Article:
A woman can walk home at 1 am in Oslo without any sense of fear.
Norway is one of the most beautiful countries in the world. It has the best quality of living and Human Development Index. Norway is also rich with oil and mineral resources and a social democratic country where people actively participate in the political process.
Though many countries claim to have a democratic system of the government, the society is often hierarchical with discrimination on the basis of gender, caste and creed. In this context, Norway is a country from which other countries can learn a lot.
When I lived in Norway, I was impressed by two aspects of this democratisation. First, there is a much more active sense of gender sensitivity and this is seen even in families, offices and public spaces. A woman can walk home at 1 am in Oslo without any sense of fear. The second aspect is the general sense of environmental responsibility. People mostly use public transport or trains in Oslo to go the offices. And in summer, people cycle to work. Gender sensitivity and environmental sensitivity are taught from primary schools.
When I shifted to Oslo in the midst of winter, I was in deep trouble as I could not get a good bed. But a friend of mine came in his own pick-up van, got all parts and assembled a bed in front of me. Then I had a small plumbing problem. I did not know how to fix it. My friend came and fixed it within five minutes. I was really surprised how my friend who is a well known person in this country could do plumbing and carpentry. He said in Norway, these skills are taught in high school. When I had trouble again with my plumbing, I took an appointment with a plumber and realised that the charges are quite high. I was told that a plumber may earn more than a teacher or professor.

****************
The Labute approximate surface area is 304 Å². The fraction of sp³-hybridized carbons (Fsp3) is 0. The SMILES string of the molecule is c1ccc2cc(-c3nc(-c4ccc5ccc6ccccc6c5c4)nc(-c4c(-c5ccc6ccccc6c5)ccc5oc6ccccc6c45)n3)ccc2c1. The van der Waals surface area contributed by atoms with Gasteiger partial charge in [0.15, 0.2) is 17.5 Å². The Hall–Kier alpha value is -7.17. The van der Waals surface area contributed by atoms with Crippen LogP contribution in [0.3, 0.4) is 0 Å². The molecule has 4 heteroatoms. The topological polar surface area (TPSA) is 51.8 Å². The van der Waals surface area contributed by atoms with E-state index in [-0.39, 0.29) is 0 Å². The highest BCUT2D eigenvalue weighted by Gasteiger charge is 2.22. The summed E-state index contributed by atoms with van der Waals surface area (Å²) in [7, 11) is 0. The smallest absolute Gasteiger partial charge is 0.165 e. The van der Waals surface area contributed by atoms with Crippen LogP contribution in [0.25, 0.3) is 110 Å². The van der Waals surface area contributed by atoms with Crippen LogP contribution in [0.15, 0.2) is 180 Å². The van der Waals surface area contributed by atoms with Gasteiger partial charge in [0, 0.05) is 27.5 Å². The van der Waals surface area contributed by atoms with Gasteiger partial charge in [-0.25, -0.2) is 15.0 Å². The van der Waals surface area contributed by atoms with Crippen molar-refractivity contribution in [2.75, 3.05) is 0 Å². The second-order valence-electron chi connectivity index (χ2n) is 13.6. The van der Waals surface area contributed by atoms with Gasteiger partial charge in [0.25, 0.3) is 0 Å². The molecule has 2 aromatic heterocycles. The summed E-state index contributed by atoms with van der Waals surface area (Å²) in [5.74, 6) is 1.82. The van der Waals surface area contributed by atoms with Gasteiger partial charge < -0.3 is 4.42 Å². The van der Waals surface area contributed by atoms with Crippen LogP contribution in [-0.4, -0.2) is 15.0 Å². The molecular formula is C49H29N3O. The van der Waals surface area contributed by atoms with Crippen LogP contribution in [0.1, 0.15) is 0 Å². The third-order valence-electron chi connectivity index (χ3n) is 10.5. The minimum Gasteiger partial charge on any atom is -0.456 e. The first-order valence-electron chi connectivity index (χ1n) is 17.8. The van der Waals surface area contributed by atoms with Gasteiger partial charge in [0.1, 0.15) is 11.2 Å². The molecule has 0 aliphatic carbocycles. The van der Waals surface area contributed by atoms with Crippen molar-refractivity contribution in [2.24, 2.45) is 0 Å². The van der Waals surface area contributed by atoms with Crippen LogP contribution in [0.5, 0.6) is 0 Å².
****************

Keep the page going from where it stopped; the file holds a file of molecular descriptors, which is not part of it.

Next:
Democratic societies can only happen when there is a democratic education. In Norway, all students usually go to the neighborhood school. The son of the CEO and daughter of his gardener may study in the same school. Private schools are too expensive. There is hardly any private hospital in Norway. Irrespective of status, education or position, everyone is eligible for excellent medical care. There is one year of fully paid maternity leave and from the age of one, there is free child care.
When you are old, the government supports you. In Norway a housewife is eligible to get pension as they consider that they help nurture a generation. Due to all these, Norway is one country where people are generally happy to pay tax. While it may not be possible for all countries to be like Norway, given its rich resources, it is indeed possible to learn from Norway, particularly lessons in gender sensitivity and environmental responsibility.
(John Samuel is an international traveller, and researcher on internal relations, public policy and governance)